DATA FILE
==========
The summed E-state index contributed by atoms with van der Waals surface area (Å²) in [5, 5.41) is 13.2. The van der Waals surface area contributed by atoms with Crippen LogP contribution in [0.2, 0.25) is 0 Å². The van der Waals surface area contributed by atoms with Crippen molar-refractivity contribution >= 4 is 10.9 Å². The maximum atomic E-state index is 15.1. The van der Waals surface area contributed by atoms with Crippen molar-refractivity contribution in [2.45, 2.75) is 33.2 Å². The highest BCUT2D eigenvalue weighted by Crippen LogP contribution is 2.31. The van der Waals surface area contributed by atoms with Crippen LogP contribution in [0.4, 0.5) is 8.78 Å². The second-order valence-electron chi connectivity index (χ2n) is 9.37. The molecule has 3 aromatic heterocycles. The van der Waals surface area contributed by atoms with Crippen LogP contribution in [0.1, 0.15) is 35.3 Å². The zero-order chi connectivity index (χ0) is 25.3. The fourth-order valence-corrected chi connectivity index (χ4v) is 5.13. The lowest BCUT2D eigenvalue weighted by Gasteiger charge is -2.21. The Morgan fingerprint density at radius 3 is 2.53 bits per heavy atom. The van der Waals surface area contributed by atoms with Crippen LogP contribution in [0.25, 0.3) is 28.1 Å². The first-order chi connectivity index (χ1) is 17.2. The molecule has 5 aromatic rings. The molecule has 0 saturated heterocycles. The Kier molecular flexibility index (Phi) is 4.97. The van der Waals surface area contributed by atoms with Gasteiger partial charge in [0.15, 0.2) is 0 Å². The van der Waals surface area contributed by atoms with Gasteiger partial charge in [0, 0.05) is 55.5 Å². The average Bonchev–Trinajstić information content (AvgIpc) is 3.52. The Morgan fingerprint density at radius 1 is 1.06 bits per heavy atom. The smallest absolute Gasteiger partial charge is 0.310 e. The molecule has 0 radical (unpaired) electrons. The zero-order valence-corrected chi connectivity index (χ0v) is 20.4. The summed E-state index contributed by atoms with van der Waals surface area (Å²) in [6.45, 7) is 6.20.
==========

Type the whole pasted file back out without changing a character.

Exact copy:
The summed E-state index contributed by atoms with van der Waals surface area (Å²) in [5, 5.41) is 13.2. The van der Waals surface area contributed by atoms with Crippen LogP contribution in [0.2, 0.25) is 0 Å². The van der Waals surface area contributed by atoms with Crippen molar-refractivity contribution >= 4 is 10.9 Å². The maximum atomic E-state index is 15.1. The van der Waals surface area contributed by atoms with Crippen molar-refractivity contribution in [2.45, 2.75) is 33.2 Å². The highest BCUT2D eigenvalue weighted by Crippen LogP contribution is 2.31. The van der Waals surface area contributed by atoms with Crippen LogP contribution in [0.4, 0.5) is 8.78 Å². The second-order valence-electron chi connectivity index (χ2n) is 9.37. The molecule has 3 aromatic heterocycles. The van der Waals surface area contributed by atoms with Crippen LogP contribution in [0.1, 0.15) is 35.3 Å². The zero-order chi connectivity index (χ0) is 25.3. The fourth-order valence-corrected chi connectivity index (χ4v) is 5.13. The lowest BCUT2D eigenvalue weighted by Gasteiger charge is -2.21. The Morgan fingerprint density at radius 3 is 2.53 bits per heavy atom. The van der Waals surface area contributed by atoms with Crippen LogP contribution in [0.25, 0.3) is 28.1 Å². The first-order chi connectivity index (χ1) is 17.2. The molecule has 5 aromatic rings. The molecule has 0 saturated heterocycles. The Kier molecular flexibility index (Phi) is 4.97. The van der Waals surface area contributed by atoms with Gasteiger partial charge in [0.15, 0.2) is 0 Å². The van der Waals surface area contributed by atoms with Gasteiger partial charge in [0, 0.05) is 55.5 Å². The average Bonchev–Trinajstić information content (AvgIpc) is 3.52. The Morgan fingerprint density at radius 1 is 1.06 bits per heavy atom. The smallest absolute Gasteiger partial charge is 0.310 e. The molecule has 0 radical (unpaired) electrons. The zero-order valence-corrected chi connectivity index (χ0v) is 20.4. The summed E-state index contributed by atoms with van der Waals surface area (Å²) in [6.45, 7) is 6.20.